Want to be Better Person? Consider Leaving Organized Religion

Want to be Better Person? Consider Leaving Organized Religion October 21, 2021

According to the 2019 American Values Survey, 40.5% of Americans agree that it is necessary to believe in God in order to be moral and have good values. 58.8%, however, either disagree or strongly disagree.

That’s good news.

A quick note about the survey:

The American Values Survey is an annual multi-issue survey on religion, culture and public policy . . .  to help journalists, scholars, pundits, thought leaders, clergy and the public better understand debates on public policy and the religious and cultural atmosphere that is shaping American politics and society.

(Suffice it to say, the survey is a good source that tackles many of the questions inquiring minds want to know about what Americans are thinking on a range of topics, including speculative questions about God and religion. Check it out if it suits your fancy.)

That said, I had one disappointment with the results. I devoured all 57 pages of the survey and didn’t find the question I want to have answered: How many Americans think that they need to discard religion altogether in order to become a more ethical person?

In other words, let’s flip the question on its head. because I think it’s imperative that people stop following organized religions if they want to become better people.

Why did you leave religion?

Believe it or not, many people leave religion because they realize their ethical standards are superior to the morality offered by their faiths. Are you one of them? / Image by Schäferle from Pixabay

I still get asked this question from time to time and the answer I usually provide is that I left religion to become a better person. By better, I really do mean having a stronger and broader ethical foundation to stand on than my faith was providing for me.

You see, religion has a way of making a person focus on their own lives to the exclusion of everything else. When a person is in a religion little matters except the salvation of their soul. One is simply too preoccupied with their faults (sins) and working so hard to earn God’s favor that other concerns fade from view.

This is not my opinion insomuch as it’s based on biblical mandates. Christians believe that Jesus may come at any moment, that their faith must consume their lives, and that they might even have to forsake friends or family members to pursue their beliefs. It’s this kind of personal devotion that leads to what I call having an us and them mentality.

Having an us and them mentality is cherishing the tribal notion that only me and my people matter. It’s a contrived bias in which believers tend to think they are right and everybody else is wrong; that their people know the truth and no other faith-based group measures up; and that they are justified in saying and doing what they want because they think God is giving them their marching orders.

I saw the moral implications in this way of thinking straightaway upon my conversion, and it was an eventual deal breaker for me.  I thought it wrong to think about people and to interact with them in this way. I didn’t want to feel animosity or disown family members and friends who didn’t believe as I. I couldn’t justify the level of arrogance required to think that I was better than others.

In other words, I had to leave religion because it became a moral imperative.

And when that moment arrived when I had to make my break from religion, I couldn’t wait to reengage with humanity again. To become a participant in life. To dive headlong into all the wonders of human existence—and yes, the horrors too—because this is the only way to engage in life and find ways to make a difference.

This is just one of the reasons why I left religion to become a better person. I’ve got many more, but perhaps readers have a few they’d like to share?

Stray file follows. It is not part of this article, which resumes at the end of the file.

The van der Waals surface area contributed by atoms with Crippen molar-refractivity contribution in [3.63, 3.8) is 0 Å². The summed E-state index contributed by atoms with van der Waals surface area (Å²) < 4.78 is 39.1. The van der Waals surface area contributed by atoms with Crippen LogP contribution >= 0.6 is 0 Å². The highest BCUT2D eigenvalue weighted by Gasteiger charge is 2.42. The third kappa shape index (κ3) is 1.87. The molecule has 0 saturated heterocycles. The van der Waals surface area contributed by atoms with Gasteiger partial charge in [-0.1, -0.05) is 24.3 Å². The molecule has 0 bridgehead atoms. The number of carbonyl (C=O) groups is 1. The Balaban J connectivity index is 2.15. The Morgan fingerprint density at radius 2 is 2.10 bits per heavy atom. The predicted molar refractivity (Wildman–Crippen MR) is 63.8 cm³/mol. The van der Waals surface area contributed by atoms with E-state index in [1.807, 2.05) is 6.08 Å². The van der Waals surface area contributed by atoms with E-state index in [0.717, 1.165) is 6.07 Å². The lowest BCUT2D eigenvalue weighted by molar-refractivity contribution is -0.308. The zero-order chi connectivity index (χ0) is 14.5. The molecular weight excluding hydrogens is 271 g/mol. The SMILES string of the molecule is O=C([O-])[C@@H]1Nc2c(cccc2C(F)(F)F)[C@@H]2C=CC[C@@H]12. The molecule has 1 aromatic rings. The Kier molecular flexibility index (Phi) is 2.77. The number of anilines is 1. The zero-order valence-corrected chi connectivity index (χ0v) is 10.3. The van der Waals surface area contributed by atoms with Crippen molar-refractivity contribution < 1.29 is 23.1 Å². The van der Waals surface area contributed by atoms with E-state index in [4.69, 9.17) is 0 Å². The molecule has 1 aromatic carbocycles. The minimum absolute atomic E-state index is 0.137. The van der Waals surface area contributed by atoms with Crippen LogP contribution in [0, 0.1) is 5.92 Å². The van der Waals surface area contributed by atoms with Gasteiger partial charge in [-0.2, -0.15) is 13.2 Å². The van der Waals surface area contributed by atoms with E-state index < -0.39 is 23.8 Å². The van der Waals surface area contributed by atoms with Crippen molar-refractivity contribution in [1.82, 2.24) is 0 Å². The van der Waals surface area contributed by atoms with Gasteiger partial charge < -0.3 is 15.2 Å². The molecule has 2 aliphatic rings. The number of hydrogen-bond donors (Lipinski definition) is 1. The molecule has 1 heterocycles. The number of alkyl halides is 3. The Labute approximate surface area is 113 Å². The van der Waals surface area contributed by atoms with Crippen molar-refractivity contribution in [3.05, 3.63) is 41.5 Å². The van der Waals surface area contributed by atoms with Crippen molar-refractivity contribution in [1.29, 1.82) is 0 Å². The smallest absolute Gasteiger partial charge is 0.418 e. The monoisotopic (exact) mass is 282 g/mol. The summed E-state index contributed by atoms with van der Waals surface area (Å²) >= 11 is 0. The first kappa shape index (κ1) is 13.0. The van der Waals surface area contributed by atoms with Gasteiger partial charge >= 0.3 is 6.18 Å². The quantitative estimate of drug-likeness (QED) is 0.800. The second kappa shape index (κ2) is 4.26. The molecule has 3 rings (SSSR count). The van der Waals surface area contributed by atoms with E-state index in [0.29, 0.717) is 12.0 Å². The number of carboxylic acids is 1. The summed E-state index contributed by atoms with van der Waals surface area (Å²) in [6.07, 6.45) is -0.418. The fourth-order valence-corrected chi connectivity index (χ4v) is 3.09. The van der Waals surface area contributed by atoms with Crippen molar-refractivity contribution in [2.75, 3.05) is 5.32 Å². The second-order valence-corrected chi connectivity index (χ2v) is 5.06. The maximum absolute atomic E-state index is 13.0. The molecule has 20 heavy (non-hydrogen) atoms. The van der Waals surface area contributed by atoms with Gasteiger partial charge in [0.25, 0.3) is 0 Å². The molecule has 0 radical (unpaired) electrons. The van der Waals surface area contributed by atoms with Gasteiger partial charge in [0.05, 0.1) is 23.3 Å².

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About Scott R Stahlecker
Scott Stahlecker is a former minister, a member of the Clergy Project, and writes for Thinkadelics about the joys and benefits of living as a freethinker. He is the author of the novel Blind Guides, Picking Wings Off Butterflies and How to Escape Religion Guilt Free. You can read more about the author here.

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7 responses to “Want to be Better Person? Consider Leaving Organized Religion”

  1. I’d go a bit further than that. I believe that religions damage our ability to morally reason and consider various ethically “muddy” scenarios which we find often in society. It damages our ability to recognize other fellow members of humanity. It warps us.

    Once, it may have been useful to help when we were resource restricted and ignorant. We needed some social structures as little family tribes grew to larger villages and then, to towns and now, to these mega cities. However, religion doesn’t scale up to match the demands we need for humans to thrive in this world. We don’t live in little villages. Some people in NASA can call people who are currently orbiting the planet. It’s like using an inch sewage pipe for your home when you really need a 6 inch sewage pipe to account for the fluffy toilet paper.

    I even wonder if the tribalism that we notice is that innate to our human species. I used to think it was a part of us, but then, I started thinking about my DNA. I’m not fully homo sapiens. Apparently, some of my ancestors saw members of cousin hominid species and said “Yeah, I like what I see”. I mean, that isn’t extraordinary in itself. Even now, in rural areas, we have conservatives raping cows and sheep. I mean, why do bestiality laws exist? Because it happened. That’s a reactive law not a proactive law.

    What was extraordinary is that I exist and that dozens of my fellow humans share some fragment of that ancient exchange. Why? Because it meant that my halfbreed ancestor who was the product of that union was cared for while still a helpless infant. My halfbreed ancestor was treated as “team humanity” and was able to find “friends with benefits” and possibly even “true love” enough to have children who were valued and probably loved. Those children had children until I was born. Think of what that meant.
    My species has a long history of infanticide when the baby can’t or shouldn’t be. My ancestor wasn’t dropped just because he or she was half other hominid. Instead, my ancestor was counted as a member of humanity. Neanderthal, Denisovan.. We all have that genetic trace of when our species weren’t that tribalistic at all. What happened to degrade that humanity so that now, we have conservative Christians cheering for the deaths of muslims who had the unfortunately reality of living in Iraq? What happened to degrade that humanity so that now, we have shia fighting sunni?